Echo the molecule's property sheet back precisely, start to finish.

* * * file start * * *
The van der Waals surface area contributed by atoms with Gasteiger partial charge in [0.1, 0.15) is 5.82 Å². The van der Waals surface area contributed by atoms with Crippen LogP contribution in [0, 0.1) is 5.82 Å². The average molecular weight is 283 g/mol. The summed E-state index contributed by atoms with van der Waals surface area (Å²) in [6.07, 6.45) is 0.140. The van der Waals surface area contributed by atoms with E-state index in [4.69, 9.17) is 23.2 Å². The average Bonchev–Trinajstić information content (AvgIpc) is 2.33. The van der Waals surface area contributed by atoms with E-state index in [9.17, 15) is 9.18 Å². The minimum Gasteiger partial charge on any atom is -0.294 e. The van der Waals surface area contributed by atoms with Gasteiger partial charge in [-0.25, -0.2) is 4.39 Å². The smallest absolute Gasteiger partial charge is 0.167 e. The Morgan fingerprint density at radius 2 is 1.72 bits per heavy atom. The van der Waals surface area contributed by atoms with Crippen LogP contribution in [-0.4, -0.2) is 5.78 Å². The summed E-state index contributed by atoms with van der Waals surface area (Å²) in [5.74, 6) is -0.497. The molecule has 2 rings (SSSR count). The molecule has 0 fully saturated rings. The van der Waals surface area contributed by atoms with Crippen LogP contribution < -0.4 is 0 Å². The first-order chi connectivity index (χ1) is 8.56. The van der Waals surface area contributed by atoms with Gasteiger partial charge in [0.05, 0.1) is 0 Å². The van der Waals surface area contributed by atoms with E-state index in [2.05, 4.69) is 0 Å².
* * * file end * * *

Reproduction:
The van der Waals surface area contributed by atoms with Gasteiger partial charge in [0.1, 0.15) is 5.82 Å². The van der Waals surface area contributed by atoms with Crippen LogP contribution in [0, 0.1) is 5.82 Å². The average molecular weight is 283 g/mol. The summed E-state index contributed by atoms with van der Waals surface area (Å²) in [6.07, 6.45) is 0.140. The van der Waals surface area contributed by atoms with E-state index in [4.69, 9.17) is 23.2 Å². The average Bonchev–Trinajstić information content (AvgIpc) is 2.33. The van der Waals surface area contributed by atoms with E-state index in [9.17, 15) is 9.18 Å². The minimum Gasteiger partial charge on any atom is -0.294 e. The van der Waals surface area contributed by atoms with Gasteiger partial charge in [-0.25, -0.2) is 4.39 Å². The smallest absolute Gasteiger partial charge is 0.167 e. The Morgan fingerprint density at radius 2 is 1.72 bits per heavy atom. The van der Waals surface area contributed by atoms with Crippen LogP contribution in [-0.4, -0.2) is 5.78 Å². The summed E-state index contributed by atoms with van der Waals surface area (Å²) in [5.74, 6) is -0.497. The molecule has 2 rings (SSSR count). The molecule has 0 fully saturated rings. The van der Waals surface area contributed by atoms with Crippen LogP contribution < -0.4 is 0 Å². The first-order chi connectivity index (χ1) is 8.56. The van der Waals surface area contributed by atoms with Gasteiger partial charge in [0.05, 0.1) is 0 Å². The van der Waals surface area contributed by atoms with E-state index in [2.05, 4.69) is 0 Å².